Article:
Which areas of the brain are most vulnerable to Alzheimer’s disease?
Late-maturing regions of the brain are most vulnerable to aging
Dr Cividini presented a study she carried out with colleagues to investigate typical cortical thinning changes in aging healthy brains that might reveal vulnerability to neurodegeneration.
The team carried out magnetic resonance imaging on 128 healthy individuals and estimated cortical thickness in 83 regions and the cortical thickness trajectory with increasing age.1
Cortical thinning was most evident in the temporal, frontal and parietal lobes, said Dr Cividini, and least evident in occipital regions and motor and premotor areas.1
It’s never too early or too late to take action to prevent Alzheimer’s disease
The results from the study are consistent with the “last-in, first-out” hypothesis in which late-maturing regions of the brain are most vulnerable to aging, concluded Dr Cividini. Such thinning in the temporal, frontal and parietal lobes might therefore have a crucial role as an additive risk factor for age-related neurodegeneration.1
Brain resilience vs vulnerability to Alzheimer’s disease
How can we build a better brain as we get older? asked Professor James Galvin, University of Miami Miller School of Medicine, FL.
Modifying 12 risk factors — alcohol and tobacco consumption, air pollution, head injury, poor education, hypertension, hearing impairment, obesity, depression, physical inactivity, poor social engagement, and diabetes — can lower the risk of Alzheimer’s disease by about 40%.2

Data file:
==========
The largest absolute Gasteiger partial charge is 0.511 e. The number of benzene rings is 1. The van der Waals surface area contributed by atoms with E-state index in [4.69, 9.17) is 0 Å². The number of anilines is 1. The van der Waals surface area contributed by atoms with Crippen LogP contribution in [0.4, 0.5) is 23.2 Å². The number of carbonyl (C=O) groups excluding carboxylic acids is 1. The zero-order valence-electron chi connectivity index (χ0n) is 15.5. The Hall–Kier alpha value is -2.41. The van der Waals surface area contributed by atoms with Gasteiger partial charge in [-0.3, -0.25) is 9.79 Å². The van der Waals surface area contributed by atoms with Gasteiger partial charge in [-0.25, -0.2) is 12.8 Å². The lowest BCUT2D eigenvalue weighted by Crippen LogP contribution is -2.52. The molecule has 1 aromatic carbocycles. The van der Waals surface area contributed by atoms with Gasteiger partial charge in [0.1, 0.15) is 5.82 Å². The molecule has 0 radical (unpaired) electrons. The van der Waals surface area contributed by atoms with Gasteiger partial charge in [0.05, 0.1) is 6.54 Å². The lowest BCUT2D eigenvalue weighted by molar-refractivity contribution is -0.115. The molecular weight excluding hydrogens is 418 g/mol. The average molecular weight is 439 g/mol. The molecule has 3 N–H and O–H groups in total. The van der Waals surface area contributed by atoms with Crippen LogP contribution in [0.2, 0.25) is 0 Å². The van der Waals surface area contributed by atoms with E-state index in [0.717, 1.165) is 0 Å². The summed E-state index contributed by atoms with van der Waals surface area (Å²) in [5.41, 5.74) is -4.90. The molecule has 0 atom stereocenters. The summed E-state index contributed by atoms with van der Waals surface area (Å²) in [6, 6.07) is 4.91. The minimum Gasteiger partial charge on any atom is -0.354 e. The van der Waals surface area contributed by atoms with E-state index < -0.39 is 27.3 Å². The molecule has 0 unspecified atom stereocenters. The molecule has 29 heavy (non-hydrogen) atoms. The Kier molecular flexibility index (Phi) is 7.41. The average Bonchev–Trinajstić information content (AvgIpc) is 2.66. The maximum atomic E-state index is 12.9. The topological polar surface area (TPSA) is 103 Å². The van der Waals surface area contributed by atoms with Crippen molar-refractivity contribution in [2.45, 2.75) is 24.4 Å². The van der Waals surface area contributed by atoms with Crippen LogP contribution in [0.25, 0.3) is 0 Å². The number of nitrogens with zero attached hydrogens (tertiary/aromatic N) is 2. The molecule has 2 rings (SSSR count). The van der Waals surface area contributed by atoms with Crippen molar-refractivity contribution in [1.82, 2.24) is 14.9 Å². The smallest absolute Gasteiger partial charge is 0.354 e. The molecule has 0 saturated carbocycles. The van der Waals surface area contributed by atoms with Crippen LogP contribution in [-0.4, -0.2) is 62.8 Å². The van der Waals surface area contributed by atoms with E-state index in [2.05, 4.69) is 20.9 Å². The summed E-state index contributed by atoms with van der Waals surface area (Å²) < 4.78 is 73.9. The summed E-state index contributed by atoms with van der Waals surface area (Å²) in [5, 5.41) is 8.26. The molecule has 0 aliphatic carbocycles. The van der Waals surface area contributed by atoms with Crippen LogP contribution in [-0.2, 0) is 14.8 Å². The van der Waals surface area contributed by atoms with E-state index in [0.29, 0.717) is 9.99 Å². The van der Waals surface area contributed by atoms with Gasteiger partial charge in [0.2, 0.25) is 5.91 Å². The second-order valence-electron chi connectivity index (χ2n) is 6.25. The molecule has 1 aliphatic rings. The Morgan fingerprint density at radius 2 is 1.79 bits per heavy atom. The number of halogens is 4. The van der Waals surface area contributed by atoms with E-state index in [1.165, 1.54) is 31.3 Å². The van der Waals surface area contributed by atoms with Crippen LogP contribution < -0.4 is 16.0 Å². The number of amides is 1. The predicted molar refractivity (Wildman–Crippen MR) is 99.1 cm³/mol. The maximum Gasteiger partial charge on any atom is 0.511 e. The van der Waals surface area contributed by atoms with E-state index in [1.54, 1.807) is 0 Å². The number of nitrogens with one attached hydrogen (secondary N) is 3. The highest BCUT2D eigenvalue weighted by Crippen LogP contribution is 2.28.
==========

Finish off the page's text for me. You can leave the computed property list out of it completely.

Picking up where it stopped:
Modifying and controlling 12 risk factors can lower the risk of Alzheimer’s disease by about 40%
Although other risk factors such as age, sex, genes, and family history cannot be controlled, individuals vary in their resilience or vulnerability to Alzheimer’s disease, added Professor Galvin. Resilience may offer protection from a poor environment, whereas vulnerability may be lessened by a good environment.
Measuring brain resilience and vulnerability to Alzheimer’s disease
Professor Galvin described tools he has developed with his colleagues to measure brain resilience and vulnerability to Alzheimer’s disease:
- The Resilience Index (RI) provides a quantifiable measure of brain health and risk of cognitive impairment and dementia3
- The Vulnerability Index (VI) identifies individuals with a high risk for cognitive impairment4
A low RI or a high VI in asymptomatic individuals can inform personalized treatment plans to support brain health
The RI combines physical activity, cognitive activity, social engagements, dietary pattern, mindfulness, and cognitive reserve resulting in a range of scores from 1–378, explained Professor Galvin. It shows good discrimination between individuals with and without cognitive impairment (area under the curve [AUC] 0.836; 95% confidence interval [CI] 0.774–0.897).3
The VI combines 12 easily obtained modifiable and nonmodifiable sociodemographic, medical, and functional factors including age, sex, race, ethnicity, education, frailty, obesity, and medical comorbidities; and also accurately discriminates between individuals with and without cognitive impairment (AUC 0.844; 95% CI 0.776–0.913).
A low RI or a high VI in asymptomatic individuals can therefore inform personalized treatment plans to support brain health, concluded Professor Galvin.